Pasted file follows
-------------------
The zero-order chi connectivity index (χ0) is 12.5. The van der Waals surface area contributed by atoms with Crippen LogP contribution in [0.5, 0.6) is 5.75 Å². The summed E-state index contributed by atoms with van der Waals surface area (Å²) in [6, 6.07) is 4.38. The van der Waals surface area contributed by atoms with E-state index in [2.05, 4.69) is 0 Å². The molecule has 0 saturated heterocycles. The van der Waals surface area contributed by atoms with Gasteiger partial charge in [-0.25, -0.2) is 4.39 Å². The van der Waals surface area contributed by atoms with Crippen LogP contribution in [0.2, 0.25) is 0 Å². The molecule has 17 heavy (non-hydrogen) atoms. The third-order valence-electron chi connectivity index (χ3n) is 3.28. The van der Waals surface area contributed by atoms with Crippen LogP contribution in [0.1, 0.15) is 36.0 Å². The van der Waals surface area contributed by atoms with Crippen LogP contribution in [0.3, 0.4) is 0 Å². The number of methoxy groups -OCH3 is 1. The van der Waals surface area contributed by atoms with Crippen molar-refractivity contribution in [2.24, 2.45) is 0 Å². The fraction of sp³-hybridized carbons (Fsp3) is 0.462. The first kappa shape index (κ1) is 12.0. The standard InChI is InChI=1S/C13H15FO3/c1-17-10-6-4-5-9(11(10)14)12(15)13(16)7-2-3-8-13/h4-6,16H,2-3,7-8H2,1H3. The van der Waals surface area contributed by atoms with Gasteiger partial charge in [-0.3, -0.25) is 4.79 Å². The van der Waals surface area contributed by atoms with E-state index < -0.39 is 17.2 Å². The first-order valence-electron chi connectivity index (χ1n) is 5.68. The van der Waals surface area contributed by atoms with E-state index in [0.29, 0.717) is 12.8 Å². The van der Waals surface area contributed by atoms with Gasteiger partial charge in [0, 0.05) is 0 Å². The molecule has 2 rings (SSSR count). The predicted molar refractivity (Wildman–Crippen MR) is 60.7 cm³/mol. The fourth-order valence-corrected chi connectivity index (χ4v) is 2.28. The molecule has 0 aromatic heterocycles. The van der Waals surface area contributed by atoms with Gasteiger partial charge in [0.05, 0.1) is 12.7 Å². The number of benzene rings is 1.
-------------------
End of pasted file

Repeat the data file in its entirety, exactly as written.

The zero-order chi connectivity index (χ0) is 12.5. The van der Waals surface area contributed by atoms with Crippen LogP contribution in [0.5, 0.6) is 5.75 Å². The summed E-state index contributed by atoms with van der Waals surface area (Å²) in [6, 6.07) is 4.38. The van der Waals surface area contributed by atoms with E-state index in [2.05, 4.69) is 0 Å². The molecule has 0 saturated heterocycles. The van der Waals surface area contributed by atoms with Gasteiger partial charge in [-0.25, -0.2) is 4.39 Å². The van der Waals surface area contributed by atoms with Crippen LogP contribution in [0.2, 0.25) is 0 Å². The molecule has 17 heavy (non-hydrogen) atoms. The third-order valence-electron chi connectivity index (χ3n) is 3.28. The van der Waals surface area contributed by atoms with Crippen LogP contribution in [0.1, 0.15) is 36.0 Å². The van der Waals surface area contributed by atoms with Crippen LogP contribution in [0.3, 0.4) is 0 Å². The number of methoxy groups -OCH3 is 1. The van der Waals surface area contributed by atoms with Crippen molar-refractivity contribution in [2.24, 2.45) is 0 Å². The fraction of sp³-hybridized carbons (Fsp3) is 0.462. The first kappa shape index (κ1) is 12.0. The standard InChI is InChI=1S/C13H15FO3/c1-17-10-6-4-5-9(11(10)14)12(15)13(16)7-2-3-8-13/h4-6,16H,2-3,7-8H2,1H3. The van der Waals surface area contributed by atoms with Gasteiger partial charge in [-0.3, -0.25) is 4.79 Å². The van der Waals surface area contributed by atoms with E-state index < -0.39 is 17.2 Å². The first-order valence-electron chi connectivity index (χ1n) is 5.68. The van der Waals surface area contributed by atoms with E-state index in [0.29, 0.717) is 12.8 Å². The van der Waals surface area contributed by atoms with Gasteiger partial charge in [0, 0.05) is 0 Å². The molecule has 2 rings (SSSR count). The predicted molar refractivity (Wildman–Crippen MR) is 60.7 cm³/mol. The fourth-order valence-corrected chi connectivity index (χ4v) is 2.28. The molecule has 0 aromatic heterocycles. The van der Waals surface area contributed by atoms with Gasteiger partial charge in [0.05, 0.1) is 12.7 Å². The number of benzene rings is 1.